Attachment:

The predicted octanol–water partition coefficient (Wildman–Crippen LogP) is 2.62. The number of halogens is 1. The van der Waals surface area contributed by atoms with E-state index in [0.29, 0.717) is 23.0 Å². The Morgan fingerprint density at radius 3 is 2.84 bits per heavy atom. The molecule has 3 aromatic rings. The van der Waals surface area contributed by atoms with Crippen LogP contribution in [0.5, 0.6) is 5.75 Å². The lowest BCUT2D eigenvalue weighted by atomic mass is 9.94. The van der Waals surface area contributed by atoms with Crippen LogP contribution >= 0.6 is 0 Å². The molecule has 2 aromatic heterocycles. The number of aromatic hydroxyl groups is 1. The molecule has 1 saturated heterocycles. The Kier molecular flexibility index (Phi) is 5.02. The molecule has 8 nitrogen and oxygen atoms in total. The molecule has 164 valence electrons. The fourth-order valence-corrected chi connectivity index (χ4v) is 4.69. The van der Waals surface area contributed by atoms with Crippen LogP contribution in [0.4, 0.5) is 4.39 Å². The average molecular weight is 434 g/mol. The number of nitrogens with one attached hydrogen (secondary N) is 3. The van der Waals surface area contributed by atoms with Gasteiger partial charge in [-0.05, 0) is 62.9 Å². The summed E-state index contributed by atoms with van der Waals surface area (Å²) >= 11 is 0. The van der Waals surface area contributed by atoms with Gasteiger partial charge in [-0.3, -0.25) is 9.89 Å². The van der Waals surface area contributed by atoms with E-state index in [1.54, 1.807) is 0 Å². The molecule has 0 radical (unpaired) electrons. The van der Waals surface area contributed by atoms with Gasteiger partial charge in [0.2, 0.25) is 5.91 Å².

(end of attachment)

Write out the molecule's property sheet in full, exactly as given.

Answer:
The predicted octanol–water partition coefficient (Wildman–Crippen LogP) is 2.62. The number of halogens is 1. The van der Waals surface area contributed by atoms with E-state index in [0.29, 0.717) is 23.0 Å². The Morgan fingerprint density at radius 3 is 2.84 bits per heavy atom. The molecule has 3 aromatic rings. The van der Waals surface area contributed by atoms with Crippen LogP contribution in [0.5, 0.6) is 5.75 Å². The lowest BCUT2D eigenvalue weighted by atomic mass is 9.94. The van der Waals surface area contributed by atoms with Crippen LogP contribution >= 0.6 is 0 Å². The molecule has 2 aromatic heterocycles. The number of aromatic hydroxyl groups is 1. The molecule has 1 saturated heterocycles. The Kier molecular flexibility index (Phi) is 5.02. The molecule has 8 nitrogen and oxygen atoms in total. The molecule has 164 valence electrons. The fourth-order valence-corrected chi connectivity index (χ4v) is 4.69. The van der Waals surface area contributed by atoms with Crippen LogP contribution in [0.4, 0.5) is 4.39 Å². The average molecular weight is 434 g/mol. The number of nitrogens with one attached hydrogen (secondary N) is 3. The van der Waals surface area contributed by atoms with Gasteiger partial charge in [-0.05, 0) is 62.9 Å². The summed E-state index contributed by atoms with van der Waals surface area (Å²) >= 11 is 0. The van der Waals surface area contributed by atoms with Gasteiger partial charge in [-0.3, -0.25) is 9.89 Å². The van der Waals surface area contributed by atoms with E-state index in [1.54, 1.807) is 0 Å². The molecule has 0 radical (unpaired) electrons. The van der Waals surface area contributed by atoms with Gasteiger partial charge in [0.2, 0.25) is 5.91 Å².